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When sport becomes a show, lighting is crucial in determining the quality of the televised images offered to the audience and the general public.

Nowadays, sports events with spectators that are filmed and broadcast by television networks are events of mass entertainment. It goes without saying that the lighting for the entire sports complex hosting such an event must take this reality into account. Many functions must be guaranteed. The public must be able to enjoy the event with the highest level of visual comfort and the television cameras must be able to rely on well-lit settings suitable for broadcasting.

An event’s demand for a spectacular atmosphere requires lighting devices to be grouped in such a way that the partial switching on and off, for each group, and the adjustment of their luminous fluxes can be managed. For the most effective performance of these functions, the installation must be equipped with a management and control system. Floodlight lighting devices are specifically set up to receive the normal power supply line and a second line for the transmission of signals. A device called a controller, into which both lines converge, performs the recognition and sorting of signals that control the previously mentioned on/off functions and regulate the luminous fluxes. In this way it is possible to create various light source groups and implement a program that automatically manages their various functions.

One of the most widespread systems is that based on DMX (Digital MultipleXed) technology, it has been in use for many years in the world of entertainment and is frequently used with LED sources in sports complexes. This is a system for transmitting electrical signals via a two-conductor twisted cable shielded from electrical and electromagnetic interference. The controller is programmed using dedicated software.



In every sporting discipline there are always two areas to be illuminated: the spectator area – the stands – and the competition area, which is of primary importance as it is where spectators’ eyes are focused. For the athletes involved, for a fair and even competition, there must be clear and precise visual conditions, often in quick succession, over the entire area or playing field. To achieve this, illuminance levels in the order of hundreds of lux are generally required. For football, there are formulas that relate the number of spectators to the amount of light in the playing area (Table 1). As the number of spectators increases, viewing distances lengthen too, which explains the increases of lux.

The average maintained illuminance Ehmed is used in the calculations. The adjective “maintained” refers to the lux value given by the lighting devices installed under the condition of planned maintenance (limit conditions for maximum light flow dispersion). In practice, the designer formulates the calculation of illuminances by adopting a “maintenance factor” given by a percentage of the flux emitted by the lighting devices. This percentage of flux reduction is obtained by analysing the real operating conditions of the installation (time intervals between maintenance operations, air pollution, etc.). In the absence of a specific analysis, a value of 0.8 (80% of the total flow) is assumed.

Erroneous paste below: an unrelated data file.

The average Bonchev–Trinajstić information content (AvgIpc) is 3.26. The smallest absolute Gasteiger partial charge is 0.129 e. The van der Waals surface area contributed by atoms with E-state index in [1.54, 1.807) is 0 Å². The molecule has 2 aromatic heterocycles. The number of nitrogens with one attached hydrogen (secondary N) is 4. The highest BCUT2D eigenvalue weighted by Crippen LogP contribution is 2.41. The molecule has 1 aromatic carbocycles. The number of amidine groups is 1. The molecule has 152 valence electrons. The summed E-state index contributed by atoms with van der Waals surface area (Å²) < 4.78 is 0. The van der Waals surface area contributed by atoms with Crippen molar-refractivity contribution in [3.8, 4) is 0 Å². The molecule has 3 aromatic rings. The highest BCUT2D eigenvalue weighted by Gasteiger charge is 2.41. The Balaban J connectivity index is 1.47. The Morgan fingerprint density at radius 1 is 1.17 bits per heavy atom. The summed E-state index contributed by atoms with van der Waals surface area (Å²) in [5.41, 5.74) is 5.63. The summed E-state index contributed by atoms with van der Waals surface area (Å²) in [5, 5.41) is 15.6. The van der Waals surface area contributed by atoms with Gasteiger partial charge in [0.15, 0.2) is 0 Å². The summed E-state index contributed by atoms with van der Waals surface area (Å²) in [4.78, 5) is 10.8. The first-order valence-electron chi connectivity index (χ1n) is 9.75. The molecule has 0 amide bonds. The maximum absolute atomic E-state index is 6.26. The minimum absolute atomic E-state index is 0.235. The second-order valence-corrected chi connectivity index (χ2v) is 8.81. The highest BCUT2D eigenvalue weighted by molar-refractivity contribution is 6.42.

According to the UNI EN 12193 Standard in the CONI and the Sports Federations guidelines, the following is prescribed for the lighting of areas occupied by the public:

· for class I facilities:

10% minimum of the average horizontal illuminance Ehmed envisaged for the playing field;

· for class II and III facilities:

10 lx minimum of Ehmed in the areas reserved for the public.



A second very important parameter to achieve the highest standard of vision of the sports event relates to the uniformity of the horizontal illuminance. There are two types of uniformity to be considered:

· the ratio between the minimum illuminance and the maximum illuminance, U1

· the ratio between minimum illuminance and average illuminance, U2

The two ratios are used to determine whether a surface is properly illuminated without dark zones interspersed with bright zones, i.e., whether there are significant, or rather perceptible, alterations to the average illuminance. This variable is of fundamental importance for visibility and good vision. The first ratio (U1)  records the differences between the areas of higher and lower illuminance, i.e., a point gap (light spots and shadow cast). The second (U2) records the presence of areas with low luminous flux values, i.e., the areas where the least light is cast.

The values indicated by the regulations change for each sport discipline and for indoor or outdoor facilities. The value of U1 is generally lower than that of U2. U1 values vary between 0.3 and 0.5 and those of U2  between 0.5 and 0.7.



The illuminance on the vertical planes with respect to the ground (Evmed) is important for the vision of the public and the athletes and, in particular, for televised events. Compliance with the horizontal illuminance parameter normally ensures effective vertical illuminance. The lux ratio on the horizontal and vertical planes of the competition area at a height of 1 metre above the ground must comply with the general rule: 

0.5 <= Ehmed / Evmed <= 2


Many standards do not take into account the photometric variable Evmed, which is carefully evaluated for TV broadcasting. Ideally, the calculation should be extended to include the marginal areas of the ground, i.e., in the area reserved for the public where there are stands or bleachers. It is advisable that the value of the average vertical illuminance in the surrounding areas is at least 25% of the average vertical illuminance of the competition area.

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